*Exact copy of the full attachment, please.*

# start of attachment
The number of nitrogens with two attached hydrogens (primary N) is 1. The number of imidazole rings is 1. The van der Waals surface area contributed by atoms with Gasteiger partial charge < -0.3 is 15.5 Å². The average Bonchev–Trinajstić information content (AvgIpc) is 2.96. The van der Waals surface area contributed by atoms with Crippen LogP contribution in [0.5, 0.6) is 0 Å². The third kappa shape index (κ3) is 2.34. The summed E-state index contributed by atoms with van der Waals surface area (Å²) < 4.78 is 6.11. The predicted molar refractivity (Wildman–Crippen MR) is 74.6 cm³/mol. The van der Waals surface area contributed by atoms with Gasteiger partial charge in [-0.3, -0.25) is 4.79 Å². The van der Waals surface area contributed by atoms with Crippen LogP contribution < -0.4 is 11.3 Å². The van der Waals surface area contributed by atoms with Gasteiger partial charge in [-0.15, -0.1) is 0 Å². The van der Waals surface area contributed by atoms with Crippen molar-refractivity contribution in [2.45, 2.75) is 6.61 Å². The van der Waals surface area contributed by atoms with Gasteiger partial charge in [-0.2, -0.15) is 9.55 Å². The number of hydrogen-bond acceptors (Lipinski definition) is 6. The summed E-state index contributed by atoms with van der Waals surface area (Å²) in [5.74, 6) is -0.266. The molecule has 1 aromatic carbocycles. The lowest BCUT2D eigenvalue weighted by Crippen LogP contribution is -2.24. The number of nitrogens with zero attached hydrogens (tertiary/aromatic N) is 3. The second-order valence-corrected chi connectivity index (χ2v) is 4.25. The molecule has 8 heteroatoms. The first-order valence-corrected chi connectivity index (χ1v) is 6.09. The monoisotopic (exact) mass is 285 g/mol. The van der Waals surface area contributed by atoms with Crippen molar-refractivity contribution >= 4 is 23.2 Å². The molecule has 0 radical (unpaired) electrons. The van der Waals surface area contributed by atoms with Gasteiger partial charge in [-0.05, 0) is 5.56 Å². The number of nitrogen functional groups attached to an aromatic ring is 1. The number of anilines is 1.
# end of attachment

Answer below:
The number of nitrogens with two attached hydrogens (primary N) is 1. The number of imidazole rings is 1. The van der Waals surface area contributed by atoms with Gasteiger partial charge < -0.3 is 15.5 Å². The average Bonchev–Trinajstić information content (AvgIpc) is 2.96. The van der Waals surface area contributed by atoms with Crippen LogP contribution in [0.5, 0.6) is 0 Å². The third kappa shape index (κ3) is 2.34. The summed E-state index contributed by atoms with van der Waals surface area (Å²) < 4.78 is 6.11. The predicted molar refractivity (Wildman–Crippen MR) is 74.6 cm³/mol. The van der Waals surface area contributed by atoms with Gasteiger partial charge in [-0.3, -0.25) is 4.79 Å². The van der Waals surface area contributed by atoms with Crippen LogP contribution < -0.4 is 11.3 Å². The van der Waals surface area contributed by atoms with Gasteiger partial charge in [-0.15, -0.1) is 0 Å². The van der Waals surface area contributed by atoms with Crippen molar-refractivity contribution in [2.45, 2.75) is 6.61 Å². The van der Waals surface area contributed by atoms with Gasteiger partial charge in [-0.2, -0.15) is 9.55 Å². The number of hydrogen-bond acceptors (Lipinski definition) is 6. The summed E-state index contributed by atoms with van der Waals surface area (Å²) in [5.74, 6) is -0.266. The molecule has 1 aromatic carbocycles. The lowest BCUT2D eigenvalue weighted by Crippen LogP contribution is -2.24. The number of nitrogens with zero attached hydrogens (tertiary/aromatic N) is 3. The second-order valence-corrected chi connectivity index (χ2v) is 4.25. The molecule has 8 heteroatoms. The first-order valence-corrected chi connectivity index (χ1v) is 6.09. The monoisotopic (exact) mass is 285 g/mol. The van der Waals surface area contributed by atoms with Crippen molar-refractivity contribution >= 4 is 23.2 Å². The molecule has 0 radical (unpaired) electrons. The van der Waals surface area contributed by atoms with Gasteiger partial charge in [-0.05, 0) is 5.56 Å². The number of nitrogen functional groups attached to an aromatic ring is 1. The number of anilines is 1.